FiftyTwo Black Brighton

Domain: Boutique Living – The full luxury package

The Fifty Two Black apartments come furnished by Ralph Lauren Home.

It’s rare to find a fully furnished residence with the latest in timeless style and luxury materials. But that’s exactly what’s on offer at Fifty Two Black, a new collection of boutique apartments in Brighton.

Developed by PB & Co and led by Melbourne architect Nicholas Day in collaboration with New York firm Gregory Tuck, Fifty Two Black will comprise just four apartments and one penthouse priced between

$5 million and $9 million.

Each of the luxurious residences will be exclusively furnished by Ralph Lauren Home to complement the interiors by globally revered New York designer Meg Sharpe.

Residents at Fifty Two Black will be wowed by the use of global style influences and internationally sourced textures, Sharpe says.

“One of the most beautiful elements of Ralph Lauren Home design is the ability to enfold regional details into the overarching concept,” she says.

“Natural wallcoverings woven in Thailand, hand-knotted rugs from Nepal, and luxurious fabrics from Europe will all come together seamlessly to create a worldly experience for the buyer.”

The residences have a classic yet contemporary look thanks to an elegant blend of furnishings.

There’s everything from fine china, crystal and silver, to luxurious bed and bath linens. The handcrafted furniture spans masculine and angular pieces to those featuring feminine curves.

Each apartment will also have bespoke barstools created as singular pieces only showcased at Fifty Two Black. These stools will be designed to complement one of the three interior designs residents will be able to choose from, says Sharpe.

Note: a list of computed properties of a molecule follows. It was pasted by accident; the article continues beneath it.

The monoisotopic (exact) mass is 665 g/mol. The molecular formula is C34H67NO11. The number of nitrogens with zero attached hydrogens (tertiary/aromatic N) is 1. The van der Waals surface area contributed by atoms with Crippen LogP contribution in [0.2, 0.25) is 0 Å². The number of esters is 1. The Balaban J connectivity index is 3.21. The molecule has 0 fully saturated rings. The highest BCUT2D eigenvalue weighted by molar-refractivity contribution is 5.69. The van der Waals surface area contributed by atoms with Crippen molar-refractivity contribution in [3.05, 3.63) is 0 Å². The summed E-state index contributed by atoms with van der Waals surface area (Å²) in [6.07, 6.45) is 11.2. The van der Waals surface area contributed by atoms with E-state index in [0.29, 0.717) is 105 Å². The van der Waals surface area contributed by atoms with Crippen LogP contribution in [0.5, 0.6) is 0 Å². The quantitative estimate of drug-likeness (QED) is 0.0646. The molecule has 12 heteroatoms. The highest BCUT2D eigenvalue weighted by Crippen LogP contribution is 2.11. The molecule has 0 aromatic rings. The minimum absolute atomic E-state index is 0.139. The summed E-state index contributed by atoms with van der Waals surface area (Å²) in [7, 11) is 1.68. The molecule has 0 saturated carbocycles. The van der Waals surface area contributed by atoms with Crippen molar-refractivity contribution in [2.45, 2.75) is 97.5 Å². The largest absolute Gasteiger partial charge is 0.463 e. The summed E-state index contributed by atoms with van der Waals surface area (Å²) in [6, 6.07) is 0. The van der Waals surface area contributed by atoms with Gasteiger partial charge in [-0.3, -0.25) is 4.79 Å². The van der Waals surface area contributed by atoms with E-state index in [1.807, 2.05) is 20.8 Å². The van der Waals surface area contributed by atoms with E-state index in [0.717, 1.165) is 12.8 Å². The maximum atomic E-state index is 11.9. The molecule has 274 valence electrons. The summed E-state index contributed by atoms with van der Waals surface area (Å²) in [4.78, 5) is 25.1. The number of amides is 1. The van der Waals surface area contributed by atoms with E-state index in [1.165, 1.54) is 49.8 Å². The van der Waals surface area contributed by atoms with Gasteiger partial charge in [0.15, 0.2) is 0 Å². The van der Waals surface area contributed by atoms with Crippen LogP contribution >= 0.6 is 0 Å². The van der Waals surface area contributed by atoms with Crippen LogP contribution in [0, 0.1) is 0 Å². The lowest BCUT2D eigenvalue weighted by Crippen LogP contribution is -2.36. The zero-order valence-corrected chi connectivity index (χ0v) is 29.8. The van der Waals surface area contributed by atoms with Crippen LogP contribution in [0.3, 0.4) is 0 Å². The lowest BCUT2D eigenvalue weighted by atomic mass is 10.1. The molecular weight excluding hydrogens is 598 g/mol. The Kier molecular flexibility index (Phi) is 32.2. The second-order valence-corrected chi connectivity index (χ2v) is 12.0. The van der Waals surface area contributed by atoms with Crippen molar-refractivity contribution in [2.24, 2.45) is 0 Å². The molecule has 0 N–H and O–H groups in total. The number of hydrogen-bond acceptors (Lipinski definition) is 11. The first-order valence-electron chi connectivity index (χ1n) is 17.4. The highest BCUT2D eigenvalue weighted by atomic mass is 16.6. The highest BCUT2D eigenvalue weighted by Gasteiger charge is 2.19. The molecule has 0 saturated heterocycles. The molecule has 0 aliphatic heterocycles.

“There will be three distinct looks a buyer may choose from,” she explains. “One will be a classic interpretation with rich rosewood tones and beautifully woven textures, one will be a contemporary look with clean, graphic lines, and one will be a relaxed vibe with soft, plush neutrals that highlight the casual elegance of Brighton.”

The interiors are sure to impress with ceilings up to 3.3 metres high, anodized bronze windows and chevron timber flooring. The lounge areas feature stone fireplaces and chandeliers, while the kitchens have marble benchtops and splashbacks as well as butler’s pantries.

The concept of including furnishings and accessories as part of a home purchase is one that is gaining popularity overseas. It prompted developers at PB & Co to bring the idea to Australia and give high-end buyers the option of enjoying a full luxury option.

“Globally, there are more examples of fully furnished residences, but it’s not something that is often attempted on home soil,” says Michael Pesochinsky, the president of PB & Co.

“We wanted to elevate the living and lifestyle experience of a PB & Co home, especially as our buyers are global citizens – potentially with multiple homes in different parts of the world.”

A trip to one of the world’s style capitals gave Pesochinsky and PB & Co co-founder Alex Bragilevsky the inspiration to work with Ralph Lauren Home and embellish a collection of apartments with all the finery the brand represents.

“At PB & Co, we have always been enamoured with the Ralph Lauren world – from the experience of walking into their flagship store in New York City to the impeccable service and commitment to elegance and quality,” he says.

“After visiting New York a few years ago and having another particularly memorable experience with the brand, Alex and I wanted to re-create this experience in a residential setting in Australia, so the idea for Fifty Two Black’s global influence featuring exclusive furnishings from Ralph Lauren Home was born.”

Landscaping by Jack Merlo will make the spacious terraces green extensions of the living spaces for entertaining or to enjoy quietly.

Located at 52 Black Street, the development is just 150 metres from the shops and cafes of Church Street and less than 15 kilometres from Melbourne’s CBD. It is due for completion in February 2022.

Originally published in Domain Magazine
by Kate Jones